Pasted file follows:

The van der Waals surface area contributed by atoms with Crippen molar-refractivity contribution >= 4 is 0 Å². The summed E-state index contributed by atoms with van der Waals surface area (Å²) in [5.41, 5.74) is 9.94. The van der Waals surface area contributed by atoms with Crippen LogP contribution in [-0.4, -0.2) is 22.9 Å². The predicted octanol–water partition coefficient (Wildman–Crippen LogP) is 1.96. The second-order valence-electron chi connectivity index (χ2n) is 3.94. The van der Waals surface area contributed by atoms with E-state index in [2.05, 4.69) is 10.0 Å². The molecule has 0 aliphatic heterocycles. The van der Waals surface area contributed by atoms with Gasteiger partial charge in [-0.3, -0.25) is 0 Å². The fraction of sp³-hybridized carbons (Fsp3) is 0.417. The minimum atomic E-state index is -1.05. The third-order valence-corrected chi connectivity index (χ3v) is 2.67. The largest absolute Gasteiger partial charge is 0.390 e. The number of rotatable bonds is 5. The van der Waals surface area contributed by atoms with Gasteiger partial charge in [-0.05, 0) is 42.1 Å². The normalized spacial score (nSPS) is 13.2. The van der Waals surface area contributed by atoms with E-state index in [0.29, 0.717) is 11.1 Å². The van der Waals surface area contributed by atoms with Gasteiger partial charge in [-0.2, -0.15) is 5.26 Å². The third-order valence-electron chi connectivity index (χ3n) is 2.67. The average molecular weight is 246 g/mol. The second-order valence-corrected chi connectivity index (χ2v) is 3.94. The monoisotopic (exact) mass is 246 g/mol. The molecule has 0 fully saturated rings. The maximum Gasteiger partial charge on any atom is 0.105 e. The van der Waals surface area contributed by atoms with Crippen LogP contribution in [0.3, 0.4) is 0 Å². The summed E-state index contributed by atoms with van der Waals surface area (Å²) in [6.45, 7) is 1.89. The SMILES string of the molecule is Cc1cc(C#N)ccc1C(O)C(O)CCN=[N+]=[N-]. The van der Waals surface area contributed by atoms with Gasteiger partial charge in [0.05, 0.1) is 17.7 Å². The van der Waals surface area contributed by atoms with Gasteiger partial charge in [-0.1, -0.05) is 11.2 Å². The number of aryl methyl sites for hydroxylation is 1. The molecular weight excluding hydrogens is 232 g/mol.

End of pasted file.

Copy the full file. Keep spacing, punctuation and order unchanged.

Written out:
The van der Waals surface area contributed by atoms with Crippen molar-refractivity contribution >= 4 is 0 Å². The summed E-state index contributed by atoms with van der Waals surface area (Å²) in [5.41, 5.74) is 9.94. The van der Waals surface area contributed by atoms with Crippen LogP contribution in [-0.4, -0.2) is 22.9 Å². The predicted octanol–water partition coefficient (Wildman–Crippen LogP) is 1.96. The second-order valence-electron chi connectivity index (χ2n) is 3.94. The van der Waals surface area contributed by atoms with E-state index in [2.05, 4.69) is 10.0 Å². The molecule has 0 aliphatic heterocycles. The van der Waals surface area contributed by atoms with Gasteiger partial charge in [-0.3, -0.25) is 0 Å². The fraction of sp³-hybridized carbons (Fsp3) is 0.417. The minimum atomic E-state index is -1.05. The third-order valence-corrected chi connectivity index (χ3v) is 2.67. The largest absolute Gasteiger partial charge is 0.390 e. The number of rotatable bonds is 5. The van der Waals surface area contributed by atoms with Gasteiger partial charge in [-0.05, 0) is 42.1 Å². The normalized spacial score (nSPS) is 13.2. The van der Waals surface area contributed by atoms with E-state index in [0.29, 0.717) is 11.1 Å². The van der Waals surface area contributed by atoms with Gasteiger partial charge in [-0.2, -0.15) is 5.26 Å². The third-order valence-electron chi connectivity index (χ3n) is 2.67. The average molecular weight is 246 g/mol. The second-order valence-corrected chi connectivity index (χ2v) is 3.94. The monoisotopic (exact) mass is 246 g/mol. The molecule has 0 fully saturated rings. The maximum Gasteiger partial charge on any atom is 0.105 e. The van der Waals surface area contributed by atoms with Crippen LogP contribution in [0.3, 0.4) is 0 Å². The summed E-state index contributed by atoms with van der Waals surface area (Å²) in [6.45, 7) is 1.89. The SMILES string of the molecule is Cc1cc(C#N)ccc1C(O)C(O)CCN=[N+]=[N-]. The van der Waals surface area contributed by atoms with Gasteiger partial charge in [0.05, 0.1) is 17.7 Å². The van der Waals surface area contributed by atoms with Gasteiger partial charge in [-0.1, -0.05) is 11.2 Å². The number of aryl methyl sites for hydroxylation is 1. The molecular weight excluding hydrogens is 232 g/mol.